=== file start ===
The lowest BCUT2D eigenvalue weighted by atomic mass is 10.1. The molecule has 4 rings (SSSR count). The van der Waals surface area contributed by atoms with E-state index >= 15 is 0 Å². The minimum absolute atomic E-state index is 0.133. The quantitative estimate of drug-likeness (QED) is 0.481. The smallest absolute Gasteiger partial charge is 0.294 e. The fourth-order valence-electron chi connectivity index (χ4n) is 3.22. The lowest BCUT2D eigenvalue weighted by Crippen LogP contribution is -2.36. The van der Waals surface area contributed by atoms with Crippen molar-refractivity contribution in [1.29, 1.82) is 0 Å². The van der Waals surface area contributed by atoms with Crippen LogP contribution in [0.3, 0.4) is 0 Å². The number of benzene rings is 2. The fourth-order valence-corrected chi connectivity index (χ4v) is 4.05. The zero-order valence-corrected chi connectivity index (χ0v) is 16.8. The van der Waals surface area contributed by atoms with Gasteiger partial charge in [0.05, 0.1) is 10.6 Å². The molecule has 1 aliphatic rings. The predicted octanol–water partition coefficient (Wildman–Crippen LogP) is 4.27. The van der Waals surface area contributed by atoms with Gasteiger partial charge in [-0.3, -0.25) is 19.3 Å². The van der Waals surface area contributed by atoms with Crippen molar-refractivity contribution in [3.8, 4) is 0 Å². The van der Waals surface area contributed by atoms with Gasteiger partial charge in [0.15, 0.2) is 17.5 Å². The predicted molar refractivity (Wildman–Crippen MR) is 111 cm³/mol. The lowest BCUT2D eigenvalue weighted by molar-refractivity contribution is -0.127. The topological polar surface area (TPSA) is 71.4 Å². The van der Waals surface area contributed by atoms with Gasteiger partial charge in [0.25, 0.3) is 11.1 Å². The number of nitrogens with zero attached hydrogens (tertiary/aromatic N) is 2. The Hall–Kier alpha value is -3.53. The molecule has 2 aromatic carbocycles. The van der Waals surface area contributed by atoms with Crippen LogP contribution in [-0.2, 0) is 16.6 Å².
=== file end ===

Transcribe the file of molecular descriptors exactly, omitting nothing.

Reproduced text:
The lowest BCUT2D eigenvalue weighted by atomic mass is 10.1. The molecule has 4 rings (SSSR count). The van der Waals surface area contributed by atoms with E-state index >= 15 is 0 Å². The minimum absolute atomic E-state index is 0.133. The quantitative estimate of drug-likeness (QED) is 0.481. The smallest absolute Gasteiger partial charge is 0.294 e. The fourth-order valence-electron chi connectivity index (χ4n) is 3.22. The lowest BCUT2D eigenvalue weighted by Crippen LogP contribution is -2.36. The van der Waals surface area contributed by atoms with Crippen molar-refractivity contribution in [1.29, 1.82) is 0 Å². The van der Waals surface area contributed by atoms with Crippen LogP contribution in [0.3, 0.4) is 0 Å². The number of benzene rings is 2. The fourth-order valence-corrected chi connectivity index (χ4v) is 4.05. The zero-order valence-corrected chi connectivity index (χ0v) is 16.8. The van der Waals surface area contributed by atoms with Gasteiger partial charge in [0.05, 0.1) is 10.6 Å². The molecule has 1 aliphatic rings. The predicted octanol–water partition coefficient (Wildman–Crippen LogP) is 4.27. The van der Waals surface area contributed by atoms with Gasteiger partial charge in [-0.3, -0.25) is 19.3 Å². The van der Waals surface area contributed by atoms with Crippen molar-refractivity contribution in [3.8, 4) is 0 Å². The van der Waals surface area contributed by atoms with Gasteiger partial charge in [0.15, 0.2) is 17.5 Å². The predicted molar refractivity (Wildman–Crippen MR) is 111 cm³/mol. The lowest BCUT2D eigenvalue weighted by molar-refractivity contribution is -0.127. The topological polar surface area (TPSA) is 71.4 Å². The van der Waals surface area contributed by atoms with Gasteiger partial charge in [0.25, 0.3) is 11.1 Å². The number of nitrogens with zero attached hydrogens (tertiary/aromatic N) is 2. The Hall–Kier alpha value is -3.53. The molecule has 2 aromatic carbocycles. The van der Waals surface area contributed by atoms with Crippen LogP contribution in [-0.2, 0) is 16.6 Å².